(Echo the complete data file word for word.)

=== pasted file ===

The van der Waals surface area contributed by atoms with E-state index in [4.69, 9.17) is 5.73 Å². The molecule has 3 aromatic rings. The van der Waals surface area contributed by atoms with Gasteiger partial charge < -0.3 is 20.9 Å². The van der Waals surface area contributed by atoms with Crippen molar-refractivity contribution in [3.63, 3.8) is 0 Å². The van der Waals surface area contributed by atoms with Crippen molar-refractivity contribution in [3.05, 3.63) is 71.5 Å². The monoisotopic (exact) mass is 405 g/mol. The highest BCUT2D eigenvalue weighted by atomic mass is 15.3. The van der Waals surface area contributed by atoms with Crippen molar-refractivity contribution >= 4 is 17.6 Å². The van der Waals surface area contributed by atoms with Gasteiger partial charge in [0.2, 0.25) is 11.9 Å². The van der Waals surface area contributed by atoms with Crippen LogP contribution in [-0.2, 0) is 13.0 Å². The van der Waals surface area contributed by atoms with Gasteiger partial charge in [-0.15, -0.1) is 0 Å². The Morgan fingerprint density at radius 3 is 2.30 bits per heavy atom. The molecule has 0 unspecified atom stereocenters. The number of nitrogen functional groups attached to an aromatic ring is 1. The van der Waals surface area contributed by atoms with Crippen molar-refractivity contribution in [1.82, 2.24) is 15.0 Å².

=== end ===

The van der Waals surface area contributed by atoms with E-state index in [4.69, 9.17) is 5.73 Å². The molecule has 3 aromatic rings. The van der Waals surface area contributed by atoms with Gasteiger partial charge < -0.3 is 20.9 Å². The van der Waals surface area contributed by atoms with Crippen molar-refractivity contribution in [3.63, 3.8) is 0 Å². The van der Waals surface area contributed by atoms with Crippen molar-refractivity contribution in [3.05, 3.63) is 71.5 Å². The monoisotopic (exact) mass is 405 g/mol. The highest BCUT2D eigenvalue weighted by atomic mass is 15.3. The van der Waals surface area contributed by atoms with Crippen molar-refractivity contribution >= 4 is 17.6 Å². The van der Waals surface area contributed by atoms with Gasteiger partial charge in [0.2, 0.25) is 11.9 Å². The van der Waals surface area contributed by atoms with Crippen LogP contribution in [-0.2, 0) is 13.0 Å². The van der Waals surface area contributed by atoms with Gasteiger partial charge in [-0.15, -0.1) is 0 Å². The Morgan fingerprint density at radius 3 is 2.30 bits per heavy atom. The molecule has 0 unspecified atom stereocenters. The number of nitrogen functional groups attached to an aromatic ring is 1. The van der Waals surface area contributed by atoms with Crippen molar-refractivity contribution in [1.82, 2.24) is 15.0 Å².